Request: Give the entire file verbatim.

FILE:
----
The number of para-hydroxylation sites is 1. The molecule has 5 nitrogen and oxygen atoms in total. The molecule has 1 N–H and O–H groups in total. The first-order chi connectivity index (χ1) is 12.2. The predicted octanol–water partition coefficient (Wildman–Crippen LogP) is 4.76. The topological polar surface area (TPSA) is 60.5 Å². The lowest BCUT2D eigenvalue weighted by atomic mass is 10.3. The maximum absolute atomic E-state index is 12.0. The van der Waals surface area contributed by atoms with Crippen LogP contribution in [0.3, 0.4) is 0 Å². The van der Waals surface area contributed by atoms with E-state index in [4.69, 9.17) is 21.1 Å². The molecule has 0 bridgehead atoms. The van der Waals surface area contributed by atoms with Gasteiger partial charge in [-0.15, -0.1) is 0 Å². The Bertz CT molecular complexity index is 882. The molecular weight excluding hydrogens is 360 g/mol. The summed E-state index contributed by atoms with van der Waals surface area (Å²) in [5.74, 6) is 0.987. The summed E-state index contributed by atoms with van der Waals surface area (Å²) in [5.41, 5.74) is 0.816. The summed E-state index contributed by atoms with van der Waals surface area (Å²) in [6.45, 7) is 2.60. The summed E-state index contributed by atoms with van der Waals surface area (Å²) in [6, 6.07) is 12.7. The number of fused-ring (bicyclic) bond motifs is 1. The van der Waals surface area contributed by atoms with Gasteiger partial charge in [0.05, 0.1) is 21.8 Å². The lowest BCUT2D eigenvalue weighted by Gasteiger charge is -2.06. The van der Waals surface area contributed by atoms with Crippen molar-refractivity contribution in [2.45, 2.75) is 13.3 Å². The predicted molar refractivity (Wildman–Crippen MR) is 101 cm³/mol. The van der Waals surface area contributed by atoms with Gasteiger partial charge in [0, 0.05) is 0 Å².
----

The number of para-hydroxylation sites is 1. The molecule has 5 nitrogen and oxygen atoms in total. The molecule has 1 N–H and O–H groups in total. The first-order chi connectivity index (χ1) is 12.2. The predicted octanol–water partition coefficient (Wildman–Crippen LogP) is 4.76. The topological polar surface area (TPSA) is 60.5 Å². The lowest BCUT2D eigenvalue weighted by atomic mass is 10.3. The maximum absolute atomic E-state index is 12.0. The van der Waals surface area contributed by atoms with Crippen LogP contribution in [0.3, 0.4) is 0 Å². The van der Waals surface area contributed by atoms with E-state index in [4.69, 9.17) is 21.1 Å². The molecule has 0 bridgehead atoms. The van der Waals surface area contributed by atoms with Gasteiger partial charge in [-0.15, -0.1) is 0 Å². The Bertz CT molecular complexity index is 882. The molecular weight excluding hydrogens is 360 g/mol. The summed E-state index contributed by atoms with van der Waals surface area (Å²) in [5.74, 6) is 0.987. The summed E-state index contributed by atoms with van der Waals surface area (Å²) in [5.41, 5.74) is 0.816. The summed E-state index contributed by atoms with van der Waals surface area (Å²) in [6.45, 7) is 2.60. The summed E-state index contributed by atoms with van der Waals surface area (Å²) in [6, 6.07) is 12.7. The number of fused-ring (bicyclic) bond motifs is 1. The van der Waals surface area contributed by atoms with Gasteiger partial charge in [0.05, 0.1) is 21.8 Å². The lowest BCUT2D eigenvalue weighted by Gasteiger charge is -2.06. The van der Waals surface area contributed by atoms with Crippen molar-refractivity contribution in [2.45, 2.75) is 13.3 Å². The predicted molar refractivity (Wildman–Crippen MR) is 101 cm³/mol. The van der Waals surface area contributed by atoms with Gasteiger partial charge in [0, 0.05) is 0 Å².